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Reducing Physician Burnout without Reducing the Bottom Line

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Reducing Physician Burnout without Reducing the Bottom Line

How can you reduce physician burnout in your workplace without hurting the bottom line?

When most people think about burnout they think about its primary manifestation – exhaustion.  Burnout also manifests as cynicism, which damaging to the person and those around him/her, and as inefficacy, the sense that what you do doesn’t make a difference.

When people think about how to reduce burnout, they think about one of two approaches:

  • Reduce the workload
  • Provide wellness programs that include counseling meditation, and exercise.

Both of these approaches help.  And both come at a cost that can be a challenge for healthcare organizations that already run on thin financial margins.  The thought of a reduction in revenue from a reduced work schedule can lead a CFO to recommend against such action and a CEO to take the CFO’s advice.  Wellness programs do have a cost, but the benefits are worth the investment.

There is a viable alternative to reducing simply productiivty that will not hurt the bottom line – Leading with Lean.

The Drivers of Burnout

As identified by Maslach and Leiter in The Truth about Burnout, the drivers of burnout include:

  • Work Overload
  • Lack of Control
  • Insufficient Rewards
  • Breakdown of Community
  • Absence of Fairness
  • Conflicting Values

It makes sense to think first about reducing the amount of work to reduce work overload.  But if we recognize the five other drivers of burnout, and take action to reduce the impact of each of those, we can achieve a significant reduction in burnout without reducing productivity.

The Lean Management System

How does Lean help in this approach?  A Lean Management System has four key components:

  • Strategy Deployment, which identifies the values of the organization and its long term goals, creates role clarity and alignment for everyone from the C-suite to the front lines, and does this with a catchball process that gives everyone a voice in determining their responsibilities.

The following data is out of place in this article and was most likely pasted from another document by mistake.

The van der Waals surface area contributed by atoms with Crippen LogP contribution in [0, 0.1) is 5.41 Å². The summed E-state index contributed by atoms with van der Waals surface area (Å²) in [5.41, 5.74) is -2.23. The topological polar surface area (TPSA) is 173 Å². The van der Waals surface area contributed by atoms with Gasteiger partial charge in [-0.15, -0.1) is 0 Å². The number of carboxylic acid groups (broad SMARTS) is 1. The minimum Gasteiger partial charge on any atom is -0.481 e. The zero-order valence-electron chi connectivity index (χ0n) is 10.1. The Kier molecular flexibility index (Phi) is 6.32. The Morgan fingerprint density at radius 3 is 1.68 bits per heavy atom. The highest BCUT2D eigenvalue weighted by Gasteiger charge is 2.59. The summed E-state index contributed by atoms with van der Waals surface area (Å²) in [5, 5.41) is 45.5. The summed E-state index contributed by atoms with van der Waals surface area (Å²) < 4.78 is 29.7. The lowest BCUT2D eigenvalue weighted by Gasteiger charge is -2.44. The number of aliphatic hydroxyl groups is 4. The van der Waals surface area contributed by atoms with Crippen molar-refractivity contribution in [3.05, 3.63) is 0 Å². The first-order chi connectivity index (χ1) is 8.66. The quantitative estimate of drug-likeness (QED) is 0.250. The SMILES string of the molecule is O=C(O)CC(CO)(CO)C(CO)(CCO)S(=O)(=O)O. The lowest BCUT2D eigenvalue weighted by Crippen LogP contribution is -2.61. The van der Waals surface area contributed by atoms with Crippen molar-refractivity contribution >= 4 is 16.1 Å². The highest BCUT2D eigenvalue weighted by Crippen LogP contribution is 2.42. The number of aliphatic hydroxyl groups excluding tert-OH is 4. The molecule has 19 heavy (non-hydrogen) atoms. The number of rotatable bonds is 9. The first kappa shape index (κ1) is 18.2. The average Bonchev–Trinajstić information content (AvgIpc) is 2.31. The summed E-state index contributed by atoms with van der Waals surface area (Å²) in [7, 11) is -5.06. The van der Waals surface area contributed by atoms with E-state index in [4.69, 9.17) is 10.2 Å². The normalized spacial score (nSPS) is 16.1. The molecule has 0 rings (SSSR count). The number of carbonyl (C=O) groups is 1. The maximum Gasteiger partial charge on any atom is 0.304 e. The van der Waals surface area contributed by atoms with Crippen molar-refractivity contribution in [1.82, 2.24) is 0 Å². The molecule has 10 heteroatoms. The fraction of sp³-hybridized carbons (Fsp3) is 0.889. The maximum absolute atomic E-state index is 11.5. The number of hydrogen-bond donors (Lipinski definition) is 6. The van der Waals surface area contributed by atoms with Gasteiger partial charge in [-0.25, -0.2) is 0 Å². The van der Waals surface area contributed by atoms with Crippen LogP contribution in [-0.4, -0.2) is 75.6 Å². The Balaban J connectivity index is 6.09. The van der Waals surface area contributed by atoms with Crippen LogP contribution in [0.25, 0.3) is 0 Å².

• This addresses Lack of Control, Absence of Fairness, and Conflicting Values.
  • Value Stream Improvement, which engages the people who do the work in redesigning their work to remove the waste, barriers, and frustrations that they deal with every day. This work is done in teams, with trained coaches, and guidance from leadership.
    • This addresses Work Overload, Lack of Control, and Breakdown of Community. In most organizations the Report Out at the end of a weeklong improvement event includes recognition and celebration, addressing Insufficient Rewards as well.
  • Daily Improvement, which is driven through tiered huddles that empower the front line workers to identify and solve problhuddle-boardems, and provide the mechanism to escalate problems that can’t be solved on front lines to the level needed for resolution within a day, even to the level of the CEO if needed. The huddles include team members recognizing each other for the good work they do.This addresses Lack of Control, Insufficient Rewards, Breakdown of Community, Absence of Fairness, and Conflicting Values.
  • Lean Infrastructure, which is the team of coaches and mentors who support leaders and front line workers through the Lean transformation.
    • This addresses Lack of Control and Absence of Fairness.

When fully deployed, the Lean Management System creates a workplace where people are treated fairly, in control of their jobs, working together as a community, sharing aligned values, and being recognized for their efforts.

Such organizations achieve higher productivity without work overload, significantly reducing physician burnout.

What’s keeping you from getting Lean to reduce burnout?  Please share your thoughts.